Land resources are one of nature’s most precious gifts. They feed us and help our societies and economies to thrive. This report examines how to better evaluate and use the potential of land on the way to achieving land degradation neutrality.

    Did you know?

    We lose 24 billion tonnes of fertile soil and 15 billion trees a year, at a cost of $40 billion.

    Did you know?

    An estimated 33 per cent of the world’s soil is moderately to highly degraded.

    Land restoration and biodiversity conservation are key to achieving land-degradation neutrality.

    The report

      Land resources are one of nature’s most precious gifts. They feed us and help our societies and economies to thrive. Some 2.5 billion agricultural smallholders worldwide manage around 500 million small farms, providing more than 80 per cent of food consumed in Asia and Sub-Saharan Africa.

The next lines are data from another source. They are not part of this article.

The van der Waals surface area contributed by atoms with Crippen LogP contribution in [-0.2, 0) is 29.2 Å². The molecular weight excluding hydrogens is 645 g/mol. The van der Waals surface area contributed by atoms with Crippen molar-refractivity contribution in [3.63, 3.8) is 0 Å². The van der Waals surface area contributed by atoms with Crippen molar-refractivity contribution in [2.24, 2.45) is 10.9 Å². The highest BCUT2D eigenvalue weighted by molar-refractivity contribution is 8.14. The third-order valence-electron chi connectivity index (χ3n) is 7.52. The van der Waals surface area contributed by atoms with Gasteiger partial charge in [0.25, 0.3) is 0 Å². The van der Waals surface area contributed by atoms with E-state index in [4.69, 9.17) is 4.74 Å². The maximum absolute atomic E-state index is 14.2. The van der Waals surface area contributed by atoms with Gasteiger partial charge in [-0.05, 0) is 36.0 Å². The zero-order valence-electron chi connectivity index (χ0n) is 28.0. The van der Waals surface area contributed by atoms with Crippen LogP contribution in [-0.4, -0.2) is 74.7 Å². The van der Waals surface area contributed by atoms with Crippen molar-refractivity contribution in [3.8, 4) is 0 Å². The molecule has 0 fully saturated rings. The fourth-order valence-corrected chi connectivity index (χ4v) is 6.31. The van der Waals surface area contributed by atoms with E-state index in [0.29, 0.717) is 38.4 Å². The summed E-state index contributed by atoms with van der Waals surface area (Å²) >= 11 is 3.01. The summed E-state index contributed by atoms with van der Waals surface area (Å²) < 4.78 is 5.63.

These resources are being degraded at an alarming pace. An estimated 33 per cent of soil is moderately to highly-degraded due to erosion, nutrient depletion, acidification, salinization, compaction and chemical pollution. Each year we lose 24 billion tonnes of fertile soil and 15 billion trees, costing the economy around $40 billion.

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